- Blau, N.; Duran, M.; Blaskovics, M.E.; Gibson, K.M. (2002). Physician's Guide to the Laboratory Diagnosis of Metabolic Diseases, 2nd, Springer, 716 p. ISBN 978-3-540-42542-7.
- Blau, N; Hoffmann, G.F.; Leonard, J.; Clarke, J.T.R. (2006). Physician's Guide to the Treatment And Follow-up of Metabolic Diseases, 1st, Springer, 416 p. ISBN 3-540-22954-X.
- Lyon, G.; Kolodny, E.H.; Pastores, G. (2006). Neurology of Hereditary Molecular & Metabolic Disease of Children, 3rd, McGraw-Hill Professional, 500p.
- Nyhan, W.L.; Barshop, B.; Ozand, P.T. (2005). Atlas of Metabolic Diseases, 2nd, Oxford University Press, 800 p.
- Hoffmann, G.F; Nyhan, W.L.; Zschocke, J.; Kahler, S.G; Mayatepek, E. (2001). Inherited Metabolic diseases. Lippincott Williams & Wilkins, 448 p.
- Zschocke, J; Hoffmann, G.F. (2004). Vademecum Metabolicum, 2nd, Schattauer GmbH, 176 p.
- Saudubray J, Sedel F, Walter J. "Clinical approach to treatable inborn metabolic diseases: an introduction". J Inherit Metab Dis 29 (2-3): 261-74. PMID 16763886.
- Ellaway C, Wilcken B, Christodoulou J (2002). "Clinical approach to inborn errors of metabolism presenting in the newborn period". J Paediatr Child Health 38 (5): 511-7. PMID 12354271.
- Raghuveer T, Garg U, Graf W (2006). "Inborn errors of metabolism in infancy and early childhood: an update". Am Fam Physician 73 (11): 1981-90. PMID 16770930.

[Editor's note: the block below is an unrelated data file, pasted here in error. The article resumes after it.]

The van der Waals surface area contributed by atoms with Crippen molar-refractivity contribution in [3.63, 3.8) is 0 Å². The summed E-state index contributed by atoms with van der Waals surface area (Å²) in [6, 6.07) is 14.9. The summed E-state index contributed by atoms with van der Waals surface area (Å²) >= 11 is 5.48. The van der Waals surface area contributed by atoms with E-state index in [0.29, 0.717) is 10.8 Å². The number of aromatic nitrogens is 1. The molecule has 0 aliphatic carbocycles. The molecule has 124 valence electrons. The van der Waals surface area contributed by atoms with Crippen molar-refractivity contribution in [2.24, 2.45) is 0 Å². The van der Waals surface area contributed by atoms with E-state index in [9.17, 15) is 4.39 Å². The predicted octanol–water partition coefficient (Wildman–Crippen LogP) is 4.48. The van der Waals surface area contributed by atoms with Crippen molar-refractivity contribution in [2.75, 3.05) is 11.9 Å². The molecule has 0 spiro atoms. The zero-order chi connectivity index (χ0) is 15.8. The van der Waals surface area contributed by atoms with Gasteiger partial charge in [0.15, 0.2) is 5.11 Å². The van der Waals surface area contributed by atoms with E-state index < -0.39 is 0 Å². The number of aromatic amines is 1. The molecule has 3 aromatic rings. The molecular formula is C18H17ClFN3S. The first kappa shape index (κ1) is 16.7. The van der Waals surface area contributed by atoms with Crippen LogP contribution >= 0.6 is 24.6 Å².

- Burton B (1998). "Inborn errors of metabolism in infancy: a guide to diagnosis". Pediatrics 102 (6): E69. PMID 9832597.
- Hay, W.H., Jr.; Levin, M.J.; Sondheimer, J.M.; Deterding, R.R. (2006). Current Pediatric Diagnosis and Treatment, 18th ed., McGraw-Hill, 1306 p.
- Behrman, R.E.; Kliegman, R.M.; Jenson, H.B. (2004). Nelson Textbook of Pediatrics, 17th ed., Elsevier, 2672 p.
Inborn errors of carbohydrate metabolism (including glycogen storage diseases) (E73-74, 271)
|Disaccharide catabolism||Lactose intolerance - Sucrose intolerance|
|Monosaccharide catabolism||fructose: Essential fructosuria - Fructose intolerance|
galactose/galactosemia : Galactokinase deficiency - Galactose-1-phosphate uridylyltransferase galactosemia - Galactose epimerase deficiency
|Monosaccharide transport||Glucose-galactose malabsorption - Renal glycosuria|
|Glycolysis||GSD type VII, Tarui's, phosphofructokinase - Triosephosphate isomerase deficiency - Pyruvate kinase deficiency|
|Pyruvate catabolism||PDHA - Fumarase deficiency|